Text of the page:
• a request to convert can only be refused on reasonable business grounds (for example, where the conversion would require a significant adjustment to the casual employee’s hours of work or where it is known or reasonably foreseeable that the employee’s position will cease).

For some employers, the idea of casual conversion is nothing new, as it has existed in certain industries for some time. However, for others, it will be necessary to develop the appropriate systems and processes for:

  • monitoring the engagement and pattern of work of casual employees;
  • notifying relevant employees of their right to request a conversion to permanent employment; and
  • considering and making decisions in relation to requests for permanent employment.

The performance of these systems and processes will then need to be measured as part of the next review of the organisation’s employment arrangements.


In recent months, a number of allegations, mainly relating to sexual harassment and other inappropriate behaviour, have surfaced in relation to a growing list of high-profile men, including Hollywood celebrities, politicians and business leaders. In some cases, the alleged conduct was repeated over many years and was even well-known within certain organisations and industries. This has raised the question: why has it taken so long for the allegations to surface?

As discussed in the earlier article, “Power, sex and silence in the workplace”, this delay has been attributed to a number of factors, including a reluctance to report misconduct due to fear of victimisation, leading to a “culture of silence” within particular organisations. Some have argued that this culture of silence amounts to a “culture of complicity” in the action of the perpetrator. This topic will be one of the topics addressed in our series of PCS webinars next year.

Employers can take a number of steps to try and overcome a “culture of silence”. These include:

  • encouraging a culture of appropriate conduct modelled by senior staff within the organisation;
  • ensuring that anyone who reports conduct is treated with respect and their experience is not minimised;
  • ensuring the policies are drafted so that employees are specifically required to report any inappropriate conduct;
  • introducing stronger protections against victimisation for workers who report conduct; and
  • ensuring that workers receive training in relation to bullying, harassment and discrimination and what to do if they experience or witness this type of behaviour in the workplace.

  1. Fair Work Amendment (Protecting Vulnerable Workers) Act 2017.

How to warm up cold employees: building engagement for disengaged team members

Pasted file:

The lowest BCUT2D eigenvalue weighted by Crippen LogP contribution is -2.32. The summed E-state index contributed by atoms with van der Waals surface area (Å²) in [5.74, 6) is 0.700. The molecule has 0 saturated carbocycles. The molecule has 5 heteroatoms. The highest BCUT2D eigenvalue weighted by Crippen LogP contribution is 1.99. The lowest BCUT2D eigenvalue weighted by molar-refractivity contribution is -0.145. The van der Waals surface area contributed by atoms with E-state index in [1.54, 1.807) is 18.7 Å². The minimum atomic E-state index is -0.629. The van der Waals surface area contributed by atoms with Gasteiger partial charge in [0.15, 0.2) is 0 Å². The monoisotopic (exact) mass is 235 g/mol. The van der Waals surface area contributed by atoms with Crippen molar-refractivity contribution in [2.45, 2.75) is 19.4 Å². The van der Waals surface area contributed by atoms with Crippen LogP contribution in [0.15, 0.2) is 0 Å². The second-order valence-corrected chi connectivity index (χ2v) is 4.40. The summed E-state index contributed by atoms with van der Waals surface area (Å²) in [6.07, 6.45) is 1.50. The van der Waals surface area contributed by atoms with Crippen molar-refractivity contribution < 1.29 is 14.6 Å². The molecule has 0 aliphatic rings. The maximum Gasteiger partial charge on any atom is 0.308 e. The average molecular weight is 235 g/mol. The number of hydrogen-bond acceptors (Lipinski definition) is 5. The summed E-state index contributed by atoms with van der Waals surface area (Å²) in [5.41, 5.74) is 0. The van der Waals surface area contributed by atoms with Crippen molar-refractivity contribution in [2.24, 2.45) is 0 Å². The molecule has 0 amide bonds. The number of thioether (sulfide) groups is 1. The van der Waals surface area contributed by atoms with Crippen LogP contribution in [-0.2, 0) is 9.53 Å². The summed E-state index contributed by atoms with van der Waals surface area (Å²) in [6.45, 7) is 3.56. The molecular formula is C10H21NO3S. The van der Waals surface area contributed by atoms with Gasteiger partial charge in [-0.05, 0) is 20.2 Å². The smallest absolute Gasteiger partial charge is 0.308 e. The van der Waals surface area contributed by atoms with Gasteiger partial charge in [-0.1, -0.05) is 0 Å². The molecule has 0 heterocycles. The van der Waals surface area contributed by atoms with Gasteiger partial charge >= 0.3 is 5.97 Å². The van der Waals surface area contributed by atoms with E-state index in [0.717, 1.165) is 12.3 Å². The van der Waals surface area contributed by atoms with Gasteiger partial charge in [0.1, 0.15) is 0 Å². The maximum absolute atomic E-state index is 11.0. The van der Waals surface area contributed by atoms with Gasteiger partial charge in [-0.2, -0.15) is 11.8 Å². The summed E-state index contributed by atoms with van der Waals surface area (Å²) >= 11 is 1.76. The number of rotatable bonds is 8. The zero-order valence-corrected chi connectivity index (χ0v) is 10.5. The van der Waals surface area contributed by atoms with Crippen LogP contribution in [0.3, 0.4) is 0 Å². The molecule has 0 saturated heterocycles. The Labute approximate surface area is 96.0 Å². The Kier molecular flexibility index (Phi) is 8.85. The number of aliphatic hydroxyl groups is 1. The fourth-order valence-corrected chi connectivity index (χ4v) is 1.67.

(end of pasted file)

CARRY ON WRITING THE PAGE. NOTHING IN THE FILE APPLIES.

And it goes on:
Erin Lynch, Senior Associate and David Weiler, Graduate Associate

Cold winter days often highlight one of the greatest threats facing positive, productive organisations all year round: disengagement amongst employees. This article addresses identifying disengagement in your workplace, understanding the costs it has on businesses, ways to prevent it from affecting your high- performing culture and the benefits that come from engagement.

Engagement vs disengagement?

Engaged employees are easy for both managers and colleagues to spot in a workplace. They volunteer for new projects, actively seek out work, support colleagues, encourage a team approach and rarely raise criticisms or concerns without also providing a potential solution. Quite simply, they are passionate about their jobs, are committed to the organisation and display discretionary effort (above and beyond the bare minimum) throughout their work.

Disengaged employees can also be just as easy spot. They are often unenthusiastic about their work, shirk responsibility on projects, isolate themselves from team members, do not understand (or embrace) the company’s direction and lack initiative while complaining about the work they are doing.

When identifying disengagement it is important to distinguish between employee satisfaction and employee engagement. Employee satisfaction represents the extent to which employees are happy or content with their jobs and work environment. While this may be integral to engaging employees, it is not the same thing as engagement.

There are two primary features that, together, comprise employee engagement: engagement with the organisation and engagement with management.

Engagement with the organisation is an indication of how employees feel about senior leadership as well as the organisational levels of trust, fairness, respect and commitment to values. Engagement with management is a more specific measure of how valued employees feel, the quality of feedback and direction and generally the strength of the working relationship between an employee and their direct manager.